Cannabis Industry Branding Expert Patrick Toste Urges Cannabis Brands to Cherish Your Customers and Rethink Instagram
In an ongoing series this year, we’d like you to get to know some of the fantastic companies and people we’ve had a chance to collaborate with over the years. Our first interview is with an incredibly talented branding expert, Patrick Toste, co-founder of Seattle-based cannabis branding agency, Highopes.
First, a little background about you:
I’m originally from Rhode Island and graduated from California State University Long Beach with a BFA in Graphic Design. I’ve been designing for over 10 years and have had the luxury of working with both large and small brands nationwide. I am the Creative Director and Co-Founder of HIGHOPES Design. We are a creative studio that focuses exclusively on helping cannabis businesses nationwide unlock their potential through branding, packaging, web design, and marketing services. Our client list consists of over 30 cannabis companies that include Have A Heart, VidaCann, and Nuvata.
When did you first start working in the cannabis industry?
Upon moving to Seattle and experiencing the recreational cannabis market for the first time, I recognized an opportunity, and established a passion for, helping cannabis businesses build successful brands. I captured a handful of freelance projects with cannabis clients in Washington and California that I completed some branding and packaging work for. From there, I decided it was best to brand myself as a more established business than just a freelancer to provide more growth opportunities for myself and my clients.
What were you doing prior to the cannabis industry?
Before diving into the cannabis industry, I worked as a designer on the in-house branding team at The Coffee Bean and Tea Leaf which is a nationwide coffee chain based in Southern California. In this position, I gained experienced managing and expanding a large brand through packaging design, digital advertising, in-store marketing, and other similar avenues.
After moving to Seattle from Southern California, I decided to explore the world of advertising by joining the team at Publicis Seattle as a designer. At Publicis, I was able to work with even larger brands like T-Mobile and assist in a variety of nationwide digital advertising projects. However, my true passion for branding was established there when I led the design team on the rebrand of the locally world-famous radio station, KEXP.
What lesson did you learn BEFORE cannabis that’s been most valuable in cannabis?
I’d say the lesson I learned before I entered the cannabis space that has been most valuable to HIGHOPES and our clients is the importance of knowing and understanding your customers. This methodology was something I gained over the years of working with larger, nationwide brands like The Coffee Bean & Tea Leaf, T-Mobile, and even Under Armour. I was able to realize how these companies were branded and marketing was significantly impacted by what their consumers think, want, need, and feel.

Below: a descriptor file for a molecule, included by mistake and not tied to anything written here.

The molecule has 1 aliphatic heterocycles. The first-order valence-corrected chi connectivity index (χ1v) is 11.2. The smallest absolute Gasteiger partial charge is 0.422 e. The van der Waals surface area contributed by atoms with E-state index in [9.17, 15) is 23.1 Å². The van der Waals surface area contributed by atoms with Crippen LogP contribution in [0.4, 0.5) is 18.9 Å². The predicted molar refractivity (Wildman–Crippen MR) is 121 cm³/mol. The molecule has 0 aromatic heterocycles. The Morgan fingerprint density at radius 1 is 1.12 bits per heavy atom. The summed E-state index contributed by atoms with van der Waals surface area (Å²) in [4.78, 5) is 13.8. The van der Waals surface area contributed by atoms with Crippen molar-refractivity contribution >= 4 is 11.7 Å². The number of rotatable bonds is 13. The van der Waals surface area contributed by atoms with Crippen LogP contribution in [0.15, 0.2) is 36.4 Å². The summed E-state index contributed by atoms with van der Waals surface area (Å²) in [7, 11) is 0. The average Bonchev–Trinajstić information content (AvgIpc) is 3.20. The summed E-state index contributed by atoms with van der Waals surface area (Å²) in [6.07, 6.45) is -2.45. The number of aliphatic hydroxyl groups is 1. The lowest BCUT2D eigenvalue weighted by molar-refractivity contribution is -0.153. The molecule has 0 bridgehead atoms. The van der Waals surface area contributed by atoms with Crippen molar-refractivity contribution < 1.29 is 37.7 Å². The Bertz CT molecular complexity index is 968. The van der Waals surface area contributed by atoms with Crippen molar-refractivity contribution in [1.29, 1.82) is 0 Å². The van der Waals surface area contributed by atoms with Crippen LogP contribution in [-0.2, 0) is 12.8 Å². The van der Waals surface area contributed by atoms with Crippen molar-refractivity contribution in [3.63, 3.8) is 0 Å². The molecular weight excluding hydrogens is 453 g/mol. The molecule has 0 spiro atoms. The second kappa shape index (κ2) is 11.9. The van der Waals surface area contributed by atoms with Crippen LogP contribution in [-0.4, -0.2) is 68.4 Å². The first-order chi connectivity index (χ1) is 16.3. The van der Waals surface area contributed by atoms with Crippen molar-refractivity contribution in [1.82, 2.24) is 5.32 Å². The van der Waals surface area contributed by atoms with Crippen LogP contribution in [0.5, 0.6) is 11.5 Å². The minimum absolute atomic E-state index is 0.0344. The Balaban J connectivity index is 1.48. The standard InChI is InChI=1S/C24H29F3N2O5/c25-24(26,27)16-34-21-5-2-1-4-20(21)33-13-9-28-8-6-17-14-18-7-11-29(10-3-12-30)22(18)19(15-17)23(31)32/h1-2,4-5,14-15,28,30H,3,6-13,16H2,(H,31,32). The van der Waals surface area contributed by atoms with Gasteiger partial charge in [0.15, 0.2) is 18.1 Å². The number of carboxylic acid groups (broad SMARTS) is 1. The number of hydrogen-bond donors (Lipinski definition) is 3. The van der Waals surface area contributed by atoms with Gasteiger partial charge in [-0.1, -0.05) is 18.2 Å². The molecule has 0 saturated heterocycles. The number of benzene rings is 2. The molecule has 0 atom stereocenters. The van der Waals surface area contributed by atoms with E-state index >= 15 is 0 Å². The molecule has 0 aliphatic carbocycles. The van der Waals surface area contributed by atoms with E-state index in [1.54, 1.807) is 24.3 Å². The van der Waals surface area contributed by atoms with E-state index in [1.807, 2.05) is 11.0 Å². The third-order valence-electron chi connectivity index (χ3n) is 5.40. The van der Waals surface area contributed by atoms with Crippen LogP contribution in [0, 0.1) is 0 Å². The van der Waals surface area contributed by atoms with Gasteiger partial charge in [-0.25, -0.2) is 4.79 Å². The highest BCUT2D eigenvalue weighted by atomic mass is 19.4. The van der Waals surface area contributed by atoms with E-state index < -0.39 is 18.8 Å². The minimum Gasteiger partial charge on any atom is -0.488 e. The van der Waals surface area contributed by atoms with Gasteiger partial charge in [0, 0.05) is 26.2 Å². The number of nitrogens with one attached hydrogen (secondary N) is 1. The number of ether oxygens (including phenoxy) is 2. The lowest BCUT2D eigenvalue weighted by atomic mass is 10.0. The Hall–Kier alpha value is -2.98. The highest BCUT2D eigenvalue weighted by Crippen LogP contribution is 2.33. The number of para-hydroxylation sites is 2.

Something I see all too often in the cannabis industry is a rush to bring a product to the market with the idea of targeting all consumers due to a scarcity mindset. Operationally I understand why these businesses feel this is the right approach, but in hindsight, they realize they do not know who their customer is and what delights them which results in an unfocused and unorganized brand direction.
Is there a particular cannabis branding project you’d like to highlight?
At HIGHOPES we are extremely proud of all the work we create for all of our clients, but I’d like to highlight the project we did for the California-based vaporizer brand, Nuvata. Nuvata approached our team with only a product and a vision so we assisted in establishing their positioning, messaging, branding, packaging, website, and marketing. Each branding and marketing effort we performed was put through the filter of the established strategy resulting in an immensely focused and concise brand for the market. With the Nuvata team’s help, we were able to identify and understand their target customer and then make every branding and marketing decision with the goal to bring them delight. The end result spoke for itself as within the first year they spread across the entire state of California and gained considerable brand awareness.
What’s the biggest misconception cannabis companies have about branding?
I think the biggest misconception about branding in the cannabis industry is that your brand is simply your logo when this could not be farther from the truth. In essence, your brand is actually not controlled by you but rather your customers. A brand is the opinion and feeling a customer has about your company based on a combination of your logo, products, packaging, website, marketing, social media, customer service, and so on. For that reason, cannabis companies can only strive to manipulate the emotional response of their customers with the goal of creating a positively recognized brand.
In your view, what is the biggest branding challenge facing cannabis companies today?